• Vanilla extract: Use natural vanilla extract for the best flavor results.
  • Pumpkin pie spice: I use homemade pumpkin pie spice.

If you don’t have pumpkin spice (or all the ingredients to make your own), I recommend at least using cinnamon (about 1 tsp) with a pinch of nutmeg and ginger powder and/or allspice.

  • Baking soda: To provide lift and texture to the pumpkin oatmeal cookies.
  • Oats: Use old-fashion oats (rolled oats), or quick-cooking oats – the texture of these healthy pumpkin cookies will vary based on which you use.
  • Flour: You can use whole wheat or spelt flour for this recipe. I can’t guarantee results when using regular flour, as the flours react differently, and I haven’t tried regular AP flour, almond flour, or gluten-free flours.
  • Pumpkin seeds: Technically optional, but I like the added texture and nutrients.
  • Cooking spray: Used to grease the baking sheets. Alternatively, you could use a little neutral oil.

Keep reading below (after the recipe how-to) for more information on any add-ins and recipe variations!

How to Make Healthy Soft Pumpkin Cookies

There is a full recipe card below.

These healthy pumpkin oatmeal cookies come together in one bowl with a whisk and a spatula. No mixer required!

  • Prepare the tray: First, preheat the oven to 350F/176C and line two large baking sheets with either unbleached parchment paper or a silicone baking mat and spray with cooking spray. Then set aside.
  • Combine the wet ingredients: In a large bowl, whisk the eggs. Then add maple syrup, pumpkin puree, vanilla, baking soda, salt, and pumpkin pie spice. Whisk until well combined. Then add the melted coconut oil and whisk again.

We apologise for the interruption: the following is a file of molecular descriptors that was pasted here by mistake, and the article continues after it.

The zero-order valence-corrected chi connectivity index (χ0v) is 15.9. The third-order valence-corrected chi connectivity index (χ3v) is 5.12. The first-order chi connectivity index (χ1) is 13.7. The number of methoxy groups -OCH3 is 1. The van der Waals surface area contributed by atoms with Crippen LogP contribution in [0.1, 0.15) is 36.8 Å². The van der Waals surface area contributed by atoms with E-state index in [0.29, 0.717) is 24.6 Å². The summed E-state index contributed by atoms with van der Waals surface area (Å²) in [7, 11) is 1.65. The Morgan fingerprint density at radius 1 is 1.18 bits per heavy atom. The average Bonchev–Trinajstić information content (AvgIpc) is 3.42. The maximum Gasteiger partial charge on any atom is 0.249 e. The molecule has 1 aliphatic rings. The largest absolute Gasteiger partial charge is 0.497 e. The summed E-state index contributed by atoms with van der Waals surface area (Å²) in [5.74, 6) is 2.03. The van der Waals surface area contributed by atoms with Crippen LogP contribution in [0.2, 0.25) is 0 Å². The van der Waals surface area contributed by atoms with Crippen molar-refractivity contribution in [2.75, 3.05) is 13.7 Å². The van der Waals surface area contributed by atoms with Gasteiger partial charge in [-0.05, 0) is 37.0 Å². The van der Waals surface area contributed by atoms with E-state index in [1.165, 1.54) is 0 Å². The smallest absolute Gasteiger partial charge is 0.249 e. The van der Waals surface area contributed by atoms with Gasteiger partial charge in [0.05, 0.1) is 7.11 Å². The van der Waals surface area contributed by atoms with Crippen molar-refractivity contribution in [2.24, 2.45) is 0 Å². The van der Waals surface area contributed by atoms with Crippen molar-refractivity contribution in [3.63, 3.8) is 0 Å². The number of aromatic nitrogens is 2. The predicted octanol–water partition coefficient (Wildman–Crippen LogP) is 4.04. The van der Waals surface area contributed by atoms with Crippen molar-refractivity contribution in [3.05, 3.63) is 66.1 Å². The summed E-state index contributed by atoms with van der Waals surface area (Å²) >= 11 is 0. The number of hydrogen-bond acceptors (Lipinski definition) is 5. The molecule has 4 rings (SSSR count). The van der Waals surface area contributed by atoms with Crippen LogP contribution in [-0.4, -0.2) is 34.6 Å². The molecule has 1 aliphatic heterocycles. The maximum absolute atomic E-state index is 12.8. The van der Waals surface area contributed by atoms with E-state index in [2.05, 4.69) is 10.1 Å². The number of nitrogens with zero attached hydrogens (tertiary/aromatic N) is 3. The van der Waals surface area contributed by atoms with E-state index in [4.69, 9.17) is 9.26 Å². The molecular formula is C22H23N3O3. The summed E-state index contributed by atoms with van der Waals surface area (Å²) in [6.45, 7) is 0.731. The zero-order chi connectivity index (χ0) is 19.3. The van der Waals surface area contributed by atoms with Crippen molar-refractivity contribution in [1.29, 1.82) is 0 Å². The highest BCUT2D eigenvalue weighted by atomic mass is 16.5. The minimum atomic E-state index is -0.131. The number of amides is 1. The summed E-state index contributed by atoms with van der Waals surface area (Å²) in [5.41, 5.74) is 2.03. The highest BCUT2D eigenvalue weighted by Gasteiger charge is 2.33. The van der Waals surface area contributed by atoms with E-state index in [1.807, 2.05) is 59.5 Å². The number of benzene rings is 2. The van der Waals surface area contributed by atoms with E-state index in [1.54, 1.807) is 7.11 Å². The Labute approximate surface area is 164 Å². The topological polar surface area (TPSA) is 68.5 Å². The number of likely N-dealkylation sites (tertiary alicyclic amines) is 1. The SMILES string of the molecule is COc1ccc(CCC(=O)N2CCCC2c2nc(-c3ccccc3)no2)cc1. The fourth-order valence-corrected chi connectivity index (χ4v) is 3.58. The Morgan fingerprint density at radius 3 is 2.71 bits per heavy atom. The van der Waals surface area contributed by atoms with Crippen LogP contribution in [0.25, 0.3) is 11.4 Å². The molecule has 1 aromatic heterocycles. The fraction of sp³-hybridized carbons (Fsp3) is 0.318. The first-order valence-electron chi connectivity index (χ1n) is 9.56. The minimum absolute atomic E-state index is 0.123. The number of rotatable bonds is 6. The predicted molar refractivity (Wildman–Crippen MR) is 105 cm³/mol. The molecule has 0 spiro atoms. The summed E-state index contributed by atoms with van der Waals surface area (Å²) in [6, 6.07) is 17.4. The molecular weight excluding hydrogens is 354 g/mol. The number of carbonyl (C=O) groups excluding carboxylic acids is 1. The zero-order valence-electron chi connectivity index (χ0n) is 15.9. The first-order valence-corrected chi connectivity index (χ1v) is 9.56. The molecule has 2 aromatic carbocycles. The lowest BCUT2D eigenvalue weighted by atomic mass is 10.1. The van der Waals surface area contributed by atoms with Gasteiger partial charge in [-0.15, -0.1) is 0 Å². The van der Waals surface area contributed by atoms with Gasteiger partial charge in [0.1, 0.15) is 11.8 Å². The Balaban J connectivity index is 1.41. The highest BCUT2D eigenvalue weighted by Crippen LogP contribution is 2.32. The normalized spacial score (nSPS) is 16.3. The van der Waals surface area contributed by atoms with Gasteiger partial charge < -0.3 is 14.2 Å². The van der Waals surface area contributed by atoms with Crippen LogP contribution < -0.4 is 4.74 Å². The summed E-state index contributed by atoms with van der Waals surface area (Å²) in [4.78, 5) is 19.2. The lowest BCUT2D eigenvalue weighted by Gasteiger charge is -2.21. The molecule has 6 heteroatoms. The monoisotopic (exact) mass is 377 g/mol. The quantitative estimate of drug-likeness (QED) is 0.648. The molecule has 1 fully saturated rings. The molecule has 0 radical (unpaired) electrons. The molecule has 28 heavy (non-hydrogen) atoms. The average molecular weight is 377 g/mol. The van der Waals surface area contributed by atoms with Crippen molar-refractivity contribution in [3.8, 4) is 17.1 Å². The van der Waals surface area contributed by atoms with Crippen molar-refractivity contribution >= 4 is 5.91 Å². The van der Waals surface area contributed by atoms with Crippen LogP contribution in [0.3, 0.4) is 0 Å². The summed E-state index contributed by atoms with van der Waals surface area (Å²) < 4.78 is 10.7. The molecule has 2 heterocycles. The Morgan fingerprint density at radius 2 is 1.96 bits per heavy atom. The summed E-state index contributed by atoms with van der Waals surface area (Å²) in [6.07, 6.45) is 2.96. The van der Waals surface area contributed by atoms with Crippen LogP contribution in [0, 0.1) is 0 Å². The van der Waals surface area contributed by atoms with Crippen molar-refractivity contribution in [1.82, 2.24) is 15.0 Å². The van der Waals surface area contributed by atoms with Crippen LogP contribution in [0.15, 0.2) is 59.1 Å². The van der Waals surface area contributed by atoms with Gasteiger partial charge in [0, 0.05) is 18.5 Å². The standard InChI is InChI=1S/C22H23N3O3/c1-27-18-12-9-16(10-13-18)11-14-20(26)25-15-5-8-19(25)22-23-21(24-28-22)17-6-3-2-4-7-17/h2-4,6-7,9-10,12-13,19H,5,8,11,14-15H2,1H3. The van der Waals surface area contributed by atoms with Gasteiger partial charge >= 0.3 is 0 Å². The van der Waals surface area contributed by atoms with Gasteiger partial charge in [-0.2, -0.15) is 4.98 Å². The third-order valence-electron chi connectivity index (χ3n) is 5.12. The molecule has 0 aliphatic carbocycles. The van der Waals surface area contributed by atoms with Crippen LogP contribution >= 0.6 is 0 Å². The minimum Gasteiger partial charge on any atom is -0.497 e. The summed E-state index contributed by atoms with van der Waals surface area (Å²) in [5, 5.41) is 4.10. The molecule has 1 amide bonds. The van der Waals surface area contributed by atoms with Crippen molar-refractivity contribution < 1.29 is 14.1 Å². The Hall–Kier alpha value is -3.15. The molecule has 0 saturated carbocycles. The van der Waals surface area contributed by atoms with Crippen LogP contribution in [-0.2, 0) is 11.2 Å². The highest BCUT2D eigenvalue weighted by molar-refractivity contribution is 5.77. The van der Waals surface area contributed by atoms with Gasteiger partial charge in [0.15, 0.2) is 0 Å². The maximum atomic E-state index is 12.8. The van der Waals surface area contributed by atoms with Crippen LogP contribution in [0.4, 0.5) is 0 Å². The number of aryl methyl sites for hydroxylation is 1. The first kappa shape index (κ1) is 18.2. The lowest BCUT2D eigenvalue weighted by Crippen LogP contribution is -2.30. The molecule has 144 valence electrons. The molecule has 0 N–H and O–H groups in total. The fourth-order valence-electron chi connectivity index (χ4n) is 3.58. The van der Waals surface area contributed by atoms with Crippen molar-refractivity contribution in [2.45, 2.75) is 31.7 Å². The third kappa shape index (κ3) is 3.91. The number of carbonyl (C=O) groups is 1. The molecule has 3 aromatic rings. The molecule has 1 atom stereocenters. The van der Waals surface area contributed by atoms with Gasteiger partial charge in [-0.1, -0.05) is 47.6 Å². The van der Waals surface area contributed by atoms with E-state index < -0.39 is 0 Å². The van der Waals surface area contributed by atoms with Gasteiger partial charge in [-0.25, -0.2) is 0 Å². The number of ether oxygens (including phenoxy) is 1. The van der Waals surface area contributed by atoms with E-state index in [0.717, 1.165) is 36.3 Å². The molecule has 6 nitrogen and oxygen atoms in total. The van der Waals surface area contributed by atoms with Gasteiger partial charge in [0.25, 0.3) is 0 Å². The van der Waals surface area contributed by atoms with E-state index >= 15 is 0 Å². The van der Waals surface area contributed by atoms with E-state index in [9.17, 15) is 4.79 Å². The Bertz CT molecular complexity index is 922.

• Add the dry ingredients: Stir in the oats and then the flour, mixing until a thick dough forms. Finally, add the pumpkin seeds and fold in gently to distribute them.  
  • Bake the pumpkin oatmeal cookies: Use a small cookie scoop to transfer the cookie dough to the prepared sheet, flattening slightly with the back of the scoop (as the cookies don’t spread when baked). I added 9 cookies per baking tray. Then bake for 15 minutes (in batches if needed). Finally, remove the pumpkin spice cookies from the oven, allow them to cool for several minutes, then transfer to a cooling rack to cool further before enjoying!

Optional Add-In’s and Variations

When it comes to large add-ins (nuts, chocolate, coconut), I recommend adding around ½ cup in total.

  • Chocolate chips: I recommend using dark chocolate chips or chunks (use keto/sugar-free versions if preferred). Add around 1/4-1/3 cup.
  • Chopped nuts: In place of the pumpkin seeds, you could add finely chopped pecans or walnuts.
  • Coconut: I recommend using unsweetened shredded coconut and adding around ¼ cup to the pumpkin oatmeal cookies dough.
  • Dried fruit: Raisins, finely chopped dates, or cranberries would work well in these Fall pumpkin spice cookies.
  • Pumpkin spice latte cookies: You can add around 1 tsp espresso powder or 1-2tsp instant coffee powder to the cookie dough for ‘PSL’ cookies.
  • Protein pumpkin cookie: I recommend using a plain or vanilla whey protein powder and only add one scoop. Different protein powders can cause various changes to the texture of the batter (for example, vegan protein powders are usually very drying), so I can’t guarantee results.
  • Vegan pumpkin spice cookies: You can experiment with a flax/chia egg. Also, use maple syrup as the sweetener.

Tips for Best Results

  • Use highquality pumpkin puree: There is definitely a difference in using a good and bad brand of pumpkin puree – both in texture, flavor, and natural sweetness. I recommend using high-quality, organic puree like ‘Farmers Market’, which I use. It’s wonderfully creamy and has an excellent flavor for these healthy pumpkin cookies.
  • Add coconut oil last: Don’t add warm coconut oil to the whisked egg to avoid oil solidifying and/or cooking the egg. Add it as the last liquid ingredient.